When Calories Are On The Curriculum

President Barack Obama speaks about the financial crisis, on the anniversary of the Lehman Brothers collapse, Monday, Sept. 14, 2009, at Federal Hall on Wall Street in New York. AP Photo/Charles Dharapak

They belong to "Generation O" -- "O" for "Obesity."

Over the last two decades, obesity rates have doubled in children and tripled in teen-agers.

One in seven young people is now obese.

"We have seen almost an explosion of the number of children approaching or seeking help with problems with weight," said Dr. Ovidio Bermudez, a child obesity expert.

School is where millions of kids learn their nutritional ABC's -- All Bad Choices, reports CBS News Correspondent Mark Strassmann.

Soda, candy and junky snacks, all sold from machines right on school grounds.

Near Atlanta, high school senior Toshe Satake practically lives off soda: "Probably one in the morning, one at lunch and one after school. So probably about three."

A recent national survey showed vending machines in 43 percent of elementary schools, 74 percent of middle schools, and 98 percent of high schools.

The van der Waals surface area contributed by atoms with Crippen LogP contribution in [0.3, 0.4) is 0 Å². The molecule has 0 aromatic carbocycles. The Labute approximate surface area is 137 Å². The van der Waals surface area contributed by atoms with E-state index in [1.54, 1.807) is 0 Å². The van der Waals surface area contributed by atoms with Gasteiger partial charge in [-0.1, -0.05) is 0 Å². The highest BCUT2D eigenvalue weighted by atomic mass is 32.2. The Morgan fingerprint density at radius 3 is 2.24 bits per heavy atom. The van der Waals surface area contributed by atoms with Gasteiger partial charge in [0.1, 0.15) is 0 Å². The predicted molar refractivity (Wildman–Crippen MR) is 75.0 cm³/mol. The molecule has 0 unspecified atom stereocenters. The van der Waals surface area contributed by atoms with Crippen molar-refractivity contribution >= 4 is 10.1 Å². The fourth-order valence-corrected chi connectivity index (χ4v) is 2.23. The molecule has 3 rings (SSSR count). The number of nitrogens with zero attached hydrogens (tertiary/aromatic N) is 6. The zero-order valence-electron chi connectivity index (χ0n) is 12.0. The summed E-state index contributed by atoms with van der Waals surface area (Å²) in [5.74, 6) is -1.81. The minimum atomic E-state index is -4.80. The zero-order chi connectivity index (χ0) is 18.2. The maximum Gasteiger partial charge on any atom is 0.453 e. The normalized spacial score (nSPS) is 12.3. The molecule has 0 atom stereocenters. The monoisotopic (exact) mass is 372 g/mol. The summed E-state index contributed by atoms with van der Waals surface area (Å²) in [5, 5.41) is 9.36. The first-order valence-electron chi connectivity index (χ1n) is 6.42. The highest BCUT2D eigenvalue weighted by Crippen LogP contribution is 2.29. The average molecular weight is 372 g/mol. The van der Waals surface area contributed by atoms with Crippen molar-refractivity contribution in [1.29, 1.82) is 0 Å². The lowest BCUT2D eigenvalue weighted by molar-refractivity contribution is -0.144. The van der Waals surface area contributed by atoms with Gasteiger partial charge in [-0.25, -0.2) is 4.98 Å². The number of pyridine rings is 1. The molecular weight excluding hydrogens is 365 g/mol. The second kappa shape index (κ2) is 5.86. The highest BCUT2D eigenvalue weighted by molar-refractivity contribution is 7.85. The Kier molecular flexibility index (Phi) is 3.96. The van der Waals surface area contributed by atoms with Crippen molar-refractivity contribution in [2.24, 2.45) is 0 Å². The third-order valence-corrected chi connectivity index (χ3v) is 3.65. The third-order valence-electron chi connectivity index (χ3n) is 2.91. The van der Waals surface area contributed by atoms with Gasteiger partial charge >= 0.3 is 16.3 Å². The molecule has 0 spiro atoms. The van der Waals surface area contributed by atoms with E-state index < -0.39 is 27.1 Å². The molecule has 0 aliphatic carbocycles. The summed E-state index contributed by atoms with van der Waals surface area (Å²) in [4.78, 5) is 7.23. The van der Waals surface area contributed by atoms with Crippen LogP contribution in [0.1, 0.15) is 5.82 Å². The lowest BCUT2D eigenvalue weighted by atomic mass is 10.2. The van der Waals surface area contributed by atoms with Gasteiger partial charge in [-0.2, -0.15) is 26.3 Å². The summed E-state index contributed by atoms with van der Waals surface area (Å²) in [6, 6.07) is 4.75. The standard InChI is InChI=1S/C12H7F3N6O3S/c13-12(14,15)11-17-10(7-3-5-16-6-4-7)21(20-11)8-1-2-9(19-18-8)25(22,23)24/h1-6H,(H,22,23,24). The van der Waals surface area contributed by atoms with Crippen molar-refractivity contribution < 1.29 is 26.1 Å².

"We realize we're in a crisis situation," said health teacher Jacqueline Domac, who led the drive at California's Venice High to ban sales of soda.

"This is a captive audience that we have here. And it's not fair to push all these unhealthy things upon our students," she said.

Now the school sells only water, juice and healthier choices.

"I've cut down on soda. Totally cut down on soda," said Venice High freshman Salsabil Elmagr.

But many principals, including Wayne Parker, admit that it's the schools themselves that are really bingeing on snacks and sodas.

"It's bought uniforms for all the sports. It's provided for us to pay for officials and other activities for out athletics," Parker said. "These machines make big money, at a time when many states face a budget crisis. The overriding health issue is financial."

Said health teacher Domac: "The burden should not be on our students, and have them suffer with their health, because we can't manage our money."

To the soda industry, the real issue with kids and fatness is fitness, not a can of Coke.

"We think we have an societal issue that goes beyond two quarters going into a vending machine," said Raymond Thomasson of the Tennessee Soft Drink Association.

And at Venice High, some students scoff at the ban on school-sold soda.

"You're not teaching the kids to make better choices. All you're doing is telling them, while you're at school, you have no choice. You have to eat healthier," said Venice High junior Alex Miller.

But often, not in the school cafeteria, where for lunch, students can buy gooey pizza or munch on nachos and cheese.

More grease for critics complaining that America's schools keep selling out the health of America's kids.



Part 2: Balanced Nutrition, Better Behaved Kids

Part 3: Bariatric Surgery: It's All The Rage
  • Dan Collins

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